by Camille Gamboa, Corporate Communications and Public Affairs Director, Sage
Wikipedia is the fifth most visited site in the world and the most popular reference work in history. It also serves as an authoritative tool for researching faculty. As Rachel Helps, Wikipedian-in-residence at Brigham Young University, notes, “Works cited on Wikipedia have an outsized influence on scholarly work.” So how can we – any member the scholarly community – help to ensure that the information it includes is accurate and robust?
I know I’m preaching to the choir when I share statistics about that power and popularity of Wikipedia, but here’s one stat that might be a bit more startling: only 19 percent of Wikipedia biographies are of women(!). This number has grown slowly over the years (in 2020, it was 15 percent), but .
Given the power of Wikipedia, the lack of women biographies, that women play such a critical role in social and behavioral science (SBS), and that SBS is so central to our publishing program at Sage, organizing an event to add and improve entries of Women in SBS seemed like the right think to do. So we did, and on March 8th – International Women’s Day – with in-person events in our DC and London offices and online.
Here are some tips for anyone who has come across a lackluster or inaccurate bio on Wikipedia – or worse, no article at all – and wanted to edit but didn’t know where to start.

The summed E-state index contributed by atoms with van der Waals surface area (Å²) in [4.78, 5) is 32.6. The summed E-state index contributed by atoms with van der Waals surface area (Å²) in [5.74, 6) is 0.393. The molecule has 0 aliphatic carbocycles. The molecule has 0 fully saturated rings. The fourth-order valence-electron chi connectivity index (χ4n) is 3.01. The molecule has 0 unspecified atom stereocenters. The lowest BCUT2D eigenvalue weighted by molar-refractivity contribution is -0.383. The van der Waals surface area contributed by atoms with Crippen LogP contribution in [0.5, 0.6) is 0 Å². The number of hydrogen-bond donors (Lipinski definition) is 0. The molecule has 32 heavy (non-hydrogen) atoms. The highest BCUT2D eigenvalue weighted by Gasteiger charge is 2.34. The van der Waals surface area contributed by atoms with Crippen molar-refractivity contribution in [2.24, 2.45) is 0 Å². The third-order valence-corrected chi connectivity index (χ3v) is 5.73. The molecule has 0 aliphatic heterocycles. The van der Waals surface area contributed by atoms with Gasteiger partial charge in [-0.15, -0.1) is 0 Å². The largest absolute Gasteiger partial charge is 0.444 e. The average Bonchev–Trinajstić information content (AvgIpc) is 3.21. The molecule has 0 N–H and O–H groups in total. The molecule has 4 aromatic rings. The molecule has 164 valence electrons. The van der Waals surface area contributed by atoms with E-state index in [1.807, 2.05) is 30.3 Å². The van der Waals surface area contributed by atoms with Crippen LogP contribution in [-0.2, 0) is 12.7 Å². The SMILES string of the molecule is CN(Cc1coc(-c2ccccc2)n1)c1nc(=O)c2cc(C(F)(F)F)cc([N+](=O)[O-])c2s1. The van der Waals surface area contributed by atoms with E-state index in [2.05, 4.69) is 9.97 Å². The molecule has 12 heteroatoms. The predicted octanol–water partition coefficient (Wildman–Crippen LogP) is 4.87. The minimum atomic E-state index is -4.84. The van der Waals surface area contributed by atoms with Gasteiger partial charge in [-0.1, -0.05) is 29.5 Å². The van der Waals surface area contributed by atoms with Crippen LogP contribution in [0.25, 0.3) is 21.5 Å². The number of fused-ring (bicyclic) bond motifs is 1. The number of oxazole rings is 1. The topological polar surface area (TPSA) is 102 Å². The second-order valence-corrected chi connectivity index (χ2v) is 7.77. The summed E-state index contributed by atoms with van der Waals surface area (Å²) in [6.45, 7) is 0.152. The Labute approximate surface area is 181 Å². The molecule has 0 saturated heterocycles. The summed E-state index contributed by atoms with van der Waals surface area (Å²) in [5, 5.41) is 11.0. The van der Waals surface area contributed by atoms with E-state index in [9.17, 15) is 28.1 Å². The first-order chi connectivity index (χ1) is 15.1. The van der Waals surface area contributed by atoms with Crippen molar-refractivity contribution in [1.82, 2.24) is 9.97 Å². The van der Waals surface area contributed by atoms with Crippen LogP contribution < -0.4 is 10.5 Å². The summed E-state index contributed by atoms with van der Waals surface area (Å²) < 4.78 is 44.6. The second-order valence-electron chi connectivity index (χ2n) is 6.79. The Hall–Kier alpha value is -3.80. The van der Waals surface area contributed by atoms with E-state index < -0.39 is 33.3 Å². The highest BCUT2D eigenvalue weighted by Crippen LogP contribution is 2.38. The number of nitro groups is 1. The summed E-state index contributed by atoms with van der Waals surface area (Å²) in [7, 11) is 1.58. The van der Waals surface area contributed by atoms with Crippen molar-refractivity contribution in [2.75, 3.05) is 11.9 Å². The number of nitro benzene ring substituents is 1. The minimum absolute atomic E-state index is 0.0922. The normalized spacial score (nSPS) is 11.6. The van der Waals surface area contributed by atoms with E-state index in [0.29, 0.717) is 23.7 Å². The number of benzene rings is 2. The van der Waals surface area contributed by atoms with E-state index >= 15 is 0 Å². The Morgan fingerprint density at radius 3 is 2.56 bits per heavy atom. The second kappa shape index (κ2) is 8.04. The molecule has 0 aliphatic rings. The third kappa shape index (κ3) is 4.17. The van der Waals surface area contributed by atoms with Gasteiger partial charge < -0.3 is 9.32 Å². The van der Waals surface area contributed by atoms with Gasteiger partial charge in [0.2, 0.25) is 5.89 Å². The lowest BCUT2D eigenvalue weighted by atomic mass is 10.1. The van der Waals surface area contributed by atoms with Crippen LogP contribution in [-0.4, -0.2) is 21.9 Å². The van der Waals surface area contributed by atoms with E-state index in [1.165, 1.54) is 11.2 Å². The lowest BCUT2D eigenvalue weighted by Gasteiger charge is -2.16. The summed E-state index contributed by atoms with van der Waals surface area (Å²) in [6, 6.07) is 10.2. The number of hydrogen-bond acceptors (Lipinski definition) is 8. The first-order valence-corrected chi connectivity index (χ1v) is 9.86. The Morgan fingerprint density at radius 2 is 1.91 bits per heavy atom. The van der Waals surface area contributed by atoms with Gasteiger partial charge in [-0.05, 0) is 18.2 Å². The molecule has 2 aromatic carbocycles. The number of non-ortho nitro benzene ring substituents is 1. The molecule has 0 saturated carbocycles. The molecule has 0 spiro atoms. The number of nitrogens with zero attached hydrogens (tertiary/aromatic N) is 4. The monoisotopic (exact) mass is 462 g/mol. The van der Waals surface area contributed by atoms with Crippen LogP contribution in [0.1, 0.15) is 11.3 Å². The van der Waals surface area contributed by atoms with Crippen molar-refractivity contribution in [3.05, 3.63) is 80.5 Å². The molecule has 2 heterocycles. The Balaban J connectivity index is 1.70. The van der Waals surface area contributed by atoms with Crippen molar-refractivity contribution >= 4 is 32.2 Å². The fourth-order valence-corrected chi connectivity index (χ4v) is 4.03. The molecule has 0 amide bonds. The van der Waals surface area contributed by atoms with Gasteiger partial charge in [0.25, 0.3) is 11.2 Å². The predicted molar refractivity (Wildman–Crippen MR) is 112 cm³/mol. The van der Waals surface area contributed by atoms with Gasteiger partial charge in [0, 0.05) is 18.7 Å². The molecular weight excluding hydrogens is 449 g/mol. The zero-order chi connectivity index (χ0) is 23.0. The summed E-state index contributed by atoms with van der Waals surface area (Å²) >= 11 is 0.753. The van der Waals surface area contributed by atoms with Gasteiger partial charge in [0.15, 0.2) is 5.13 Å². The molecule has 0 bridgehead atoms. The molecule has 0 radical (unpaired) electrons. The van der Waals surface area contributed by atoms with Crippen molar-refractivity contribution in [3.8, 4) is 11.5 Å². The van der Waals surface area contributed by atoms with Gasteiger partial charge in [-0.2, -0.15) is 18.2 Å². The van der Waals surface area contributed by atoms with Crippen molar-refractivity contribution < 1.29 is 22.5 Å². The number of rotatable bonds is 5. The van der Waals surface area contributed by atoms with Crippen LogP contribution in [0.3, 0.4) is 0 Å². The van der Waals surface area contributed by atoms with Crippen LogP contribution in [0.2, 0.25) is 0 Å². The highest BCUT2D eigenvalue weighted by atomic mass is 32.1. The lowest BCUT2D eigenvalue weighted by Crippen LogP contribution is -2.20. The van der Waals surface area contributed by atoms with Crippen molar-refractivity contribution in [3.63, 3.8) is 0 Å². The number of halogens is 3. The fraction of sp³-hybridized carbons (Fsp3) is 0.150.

Preparing to Edit
Get your data – and sources – ready
It might sound obvious, but before you begin editing, you’ll need to gather information about the person – things like career achievements, works published, awards and honors, etc. – the essentials you would naturally include in a typical bio but stripped down to what’s most important. A good tip to help you decide what type of info to gather is to take a glance at a few profiles of individuals in that person’s fields that you think are well-written.
This info will need to come from two to three (or more) reputable, mostly secondary sources, even for short entries(called “stubs”). So self-published sources such as personal websites, the individual’s blogs, and LinkedIn profiles won’t work, but university website, government sites, and mainstream media sources will.
Now is not the time for everyone
If you cannot find enough reputable sources, it’s likely that your article will not pass Wikipedia’s threshold of “notability” and it won’t be accepted as an entry (no matter how well-respected they are in their discipline, how much your dean brags about them, or how interesting you thought their local TedX talk was!). Unfortunately, now may not be the time for them to join the world of Wikipedia. Instead, consider focusing your energy on getting those reputable sources created in the first place.